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Six years after he was last on stage, Tom Hollander is finally making his West End debut, in Tom Stoppard’s crazed, hyper-intellectual comedy ‘Travesties’. He plays Henry Carr, a vain British diplomat in febrile 1917 Switzerland, who is – for complicated reasons – persuaded to star in a production of ‘The Importance of Being Earnest’ directed by James Joyce.
You’ve not done a play in six years. Why?
‘They’re quite scary: if they go wrong, there’s no escape, you have to feel it not working night after night. That isn’t the case with this, though!’
‘Travesties’ is a hyper-intellectual, multi-genre romp. If plays are scary, why do one so hard?
‘Every so often I need to prove to myself that I still can. In this case, I needed to prove to myself that I can learn it. The funny thing about acting is the older actors get the more emotional range they have and the more interesting their faces are. But as you get older your facilities diminish and your body hurts and your memory isn’t as good. There’s a sort of perfect moment when you’re as interesting as you’re ever going to be and just at that moment you start to be unable to remember lines. Obviously I hope I haven’t got there yet.’
Were you already familiar with it?
‘I studied it at school and had a sort of nostalgia for it, and I’ve had a few conversations over the years about doing a Tom Stoppard play but it’s never worked out before. It’s a wonderful part. Also, my father played Algernon as a young man in a production of “The Importance of Being Earnest” in which he met my mother who was playing Cecily. And that’s what I’m doing in this play: Henry Carr marries the woman playing Cecily.’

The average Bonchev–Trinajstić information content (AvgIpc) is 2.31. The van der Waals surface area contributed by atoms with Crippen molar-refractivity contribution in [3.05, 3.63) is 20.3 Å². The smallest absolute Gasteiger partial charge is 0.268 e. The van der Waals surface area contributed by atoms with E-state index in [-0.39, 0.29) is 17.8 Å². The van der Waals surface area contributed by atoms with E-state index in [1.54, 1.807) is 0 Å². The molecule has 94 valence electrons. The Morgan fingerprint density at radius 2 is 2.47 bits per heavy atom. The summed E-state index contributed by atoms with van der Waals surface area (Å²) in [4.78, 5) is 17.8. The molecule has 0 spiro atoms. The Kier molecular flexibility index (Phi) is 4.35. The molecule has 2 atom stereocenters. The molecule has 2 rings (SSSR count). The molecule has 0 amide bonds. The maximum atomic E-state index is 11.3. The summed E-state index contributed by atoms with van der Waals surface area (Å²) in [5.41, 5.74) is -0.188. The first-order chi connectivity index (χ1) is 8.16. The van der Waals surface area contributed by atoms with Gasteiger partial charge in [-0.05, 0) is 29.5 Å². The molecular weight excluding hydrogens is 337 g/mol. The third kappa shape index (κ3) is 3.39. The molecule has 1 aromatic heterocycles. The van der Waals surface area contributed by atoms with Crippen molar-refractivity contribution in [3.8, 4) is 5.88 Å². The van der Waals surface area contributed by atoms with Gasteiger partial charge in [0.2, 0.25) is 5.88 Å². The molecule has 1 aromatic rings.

Tom Hollander in 'Travesties'. Photo: Johan Persson
‘There’s something magnificent about it in the way there’s something ridiculous and magnificent about a Fabergé egg’
‘Travesties’ is nuts – almost art for art’s sake. What’s the point?
‘I think for some people it’s perfectly legitimate to say there is no point, as there isn’t with a lot of art. It’s worth doing because it’s completely brilliantly written. And it’s kind of defiantly, dick-swingingly difficult; it isn’t necessarily trying to curry favour or please you. There’s something magnificent about it in the way there’s something ridiculous and magnificent about a Fabergé egg, which has no function, no necessity, is completely pointless and yet is brilliant.’
Is it the ultimate entertainment for the liberal elite?
‘You might say that “Travesties” is a decadent product of a liberal intelligentsia for a decadent liberal intelligentsia who have just been overthrown by the Brexiteers and the Trumpians. And yet this world I find less scary than the one that’s just overthrown it.’
Is ‘Rev’ 100 percent over – no Christmas specials, no nothing?
‘Yeah. I don’t think we’ve got any more to say on the subject, and maybe we were starting to repeat ourselves just a little bit. It was right to leave it where we left it.’
‘Travesties’ is at the Apollo Shaftesbury until Apr 29.